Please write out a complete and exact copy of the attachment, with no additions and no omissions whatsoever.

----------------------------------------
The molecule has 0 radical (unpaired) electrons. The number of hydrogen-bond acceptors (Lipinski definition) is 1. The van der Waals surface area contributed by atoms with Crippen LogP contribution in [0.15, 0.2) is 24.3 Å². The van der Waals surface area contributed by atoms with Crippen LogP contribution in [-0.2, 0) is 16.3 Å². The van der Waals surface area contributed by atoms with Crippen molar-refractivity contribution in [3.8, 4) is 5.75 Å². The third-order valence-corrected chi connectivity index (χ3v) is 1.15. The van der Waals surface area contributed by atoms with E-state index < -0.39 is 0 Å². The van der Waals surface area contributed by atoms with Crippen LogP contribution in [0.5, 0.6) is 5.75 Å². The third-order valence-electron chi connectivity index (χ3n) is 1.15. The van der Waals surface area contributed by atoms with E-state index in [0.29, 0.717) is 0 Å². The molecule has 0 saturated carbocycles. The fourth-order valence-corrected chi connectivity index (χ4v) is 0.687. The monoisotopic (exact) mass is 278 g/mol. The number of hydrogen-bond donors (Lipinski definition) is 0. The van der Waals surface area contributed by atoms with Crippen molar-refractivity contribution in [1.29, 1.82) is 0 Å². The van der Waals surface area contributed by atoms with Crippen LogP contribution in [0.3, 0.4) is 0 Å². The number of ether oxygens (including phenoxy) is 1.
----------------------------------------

The molecule has 0 radical (unpaired) electrons. The number of hydrogen-bond acceptors (Lipinski definition) is 1. The van der Waals surface area contributed by atoms with Crippen LogP contribution in [0.15, 0.2) is 24.3 Å². The van der Waals surface area contributed by atoms with Crippen LogP contribution in [-0.2, 0) is 16.3 Å². The van der Waals surface area contributed by atoms with Crippen molar-refractivity contribution in [3.8, 4) is 5.75 Å². The third-order valence-corrected chi connectivity index (χ3v) is 1.15. The van der Waals surface area contributed by atoms with E-state index < -0.39 is 0 Å². The van der Waals surface area contributed by atoms with Crippen LogP contribution in [0.5, 0.6) is 5.75 Å². The third-order valence-electron chi connectivity index (χ3n) is 1.15. The van der Waals surface area contributed by atoms with E-state index in [0.29, 0.717) is 0 Å². The molecule has 0 saturated carbocycles. The fourth-order valence-corrected chi connectivity index (χ4v) is 0.687. The monoisotopic (exact) mass is 278 g/mol. The number of hydrogen-bond donors (Lipinski definition) is 0. The van der Waals surface area contributed by atoms with Crippen molar-refractivity contribution in [1.29, 1.82) is 0 Å². The van der Waals surface area contributed by atoms with Crippen LogP contribution in [0.3, 0.4) is 0 Å². The number of ether oxygens (including phenoxy) is 1.